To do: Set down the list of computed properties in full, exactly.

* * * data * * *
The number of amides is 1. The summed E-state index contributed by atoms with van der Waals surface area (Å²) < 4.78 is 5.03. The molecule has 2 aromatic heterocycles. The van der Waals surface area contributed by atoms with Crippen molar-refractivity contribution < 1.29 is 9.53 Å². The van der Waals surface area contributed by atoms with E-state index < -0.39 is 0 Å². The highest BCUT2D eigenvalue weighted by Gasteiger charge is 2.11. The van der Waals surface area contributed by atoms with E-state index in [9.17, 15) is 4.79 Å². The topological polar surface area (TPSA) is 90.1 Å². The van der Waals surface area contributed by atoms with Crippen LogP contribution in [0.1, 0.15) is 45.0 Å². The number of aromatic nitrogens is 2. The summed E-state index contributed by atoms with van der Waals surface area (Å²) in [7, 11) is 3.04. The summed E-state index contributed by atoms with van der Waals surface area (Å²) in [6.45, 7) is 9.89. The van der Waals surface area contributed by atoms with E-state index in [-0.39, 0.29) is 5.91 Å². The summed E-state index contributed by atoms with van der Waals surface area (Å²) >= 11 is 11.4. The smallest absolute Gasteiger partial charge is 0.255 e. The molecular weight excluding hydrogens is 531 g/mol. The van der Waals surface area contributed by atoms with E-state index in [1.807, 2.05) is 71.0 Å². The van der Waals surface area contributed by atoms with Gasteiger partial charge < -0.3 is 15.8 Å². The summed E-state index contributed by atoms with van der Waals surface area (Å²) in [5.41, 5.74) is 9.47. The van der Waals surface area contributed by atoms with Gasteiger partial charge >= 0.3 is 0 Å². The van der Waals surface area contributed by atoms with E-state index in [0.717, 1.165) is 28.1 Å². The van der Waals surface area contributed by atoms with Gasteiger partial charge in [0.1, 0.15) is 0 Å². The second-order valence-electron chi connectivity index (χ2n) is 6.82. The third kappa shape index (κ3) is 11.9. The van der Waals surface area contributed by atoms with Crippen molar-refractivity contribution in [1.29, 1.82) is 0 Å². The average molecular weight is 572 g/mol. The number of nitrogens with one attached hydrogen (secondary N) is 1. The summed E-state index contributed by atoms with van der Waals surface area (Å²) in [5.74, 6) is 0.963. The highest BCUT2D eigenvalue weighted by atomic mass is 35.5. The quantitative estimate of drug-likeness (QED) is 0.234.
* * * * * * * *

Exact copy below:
The number of amides is 1. The summed E-state index contributed by atoms with van der Waals surface area (Å²) < 4.78 is 5.03. The molecule has 2 aromatic heterocycles. The van der Waals surface area contributed by atoms with Crippen molar-refractivity contribution < 1.29 is 9.53 Å². The van der Waals surface area contributed by atoms with E-state index < -0.39 is 0 Å². The highest BCUT2D eigenvalue weighted by Gasteiger charge is 2.11. The van der Waals surface area contributed by atoms with E-state index in [9.17, 15) is 4.79 Å². The topological polar surface area (TPSA) is 90.1 Å². The van der Waals surface area contributed by atoms with Crippen LogP contribution in [0.1, 0.15) is 45.0 Å². The number of aromatic nitrogens is 2. The summed E-state index contributed by atoms with van der Waals surface area (Å²) in [7, 11) is 3.04. The summed E-state index contributed by atoms with van der Waals surface area (Å²) in [6.45, 7) is 9.89. The van der Waals surface area contributed by atoms with E-state index in [-0.39, 0.29) is 5.91 Å². The summed E-state index contributed by atoms with van der Waals surface area (Å²) >= 11 is 11.4. The smallest absolute Gasteiger partial charge is 0.255 e. The molecular weight excluding hydrogens is 531 g/mol. The van der Waals surface area contributed by atoms with E-state index in [1.807, 2.05) is 71.0 Å². The van der Waals surface area contributed by atoms with Gasteiger partial charge < -0.3 is 15.8 Å². The summed E-state index contributed by atoms with van der Waals surface area (Å²) in [5.41, 5.74) is 9.47. The van der Waals surface area contributed by atoms with Gasteiger partial charge >= 0.3 is 0 Å². The van der Waals surface area contributed by atoms with E-state index in [0.717, 1.165) is 28.1 Å². The van der Waals surface area contributed by atoms with Gasteiger partial charge in [0.1, 0.15) is 0 Å². The second-order valence-electron chi connectivity index (χ2n) is 6.82. The third kappa shape index (κ3) is 11.9. The van der Waals surface area contributed by atoms with Crippen molar-refractivity contribution in [1.29, 1.82) is 0 Å². The average molecular weight is 572 g/mol. The number of nitrogens with one attached hydrogen (secondary N) is 1. The summed E-state index contributed by atoms with van der Waals surface area (Å²) in [5.74, 6) is 0.963. The highest BCUT2D eigenvalue weighted by atomic mass is 35.5. The quantitative estimate of drug-likeness (QED) is 0.234.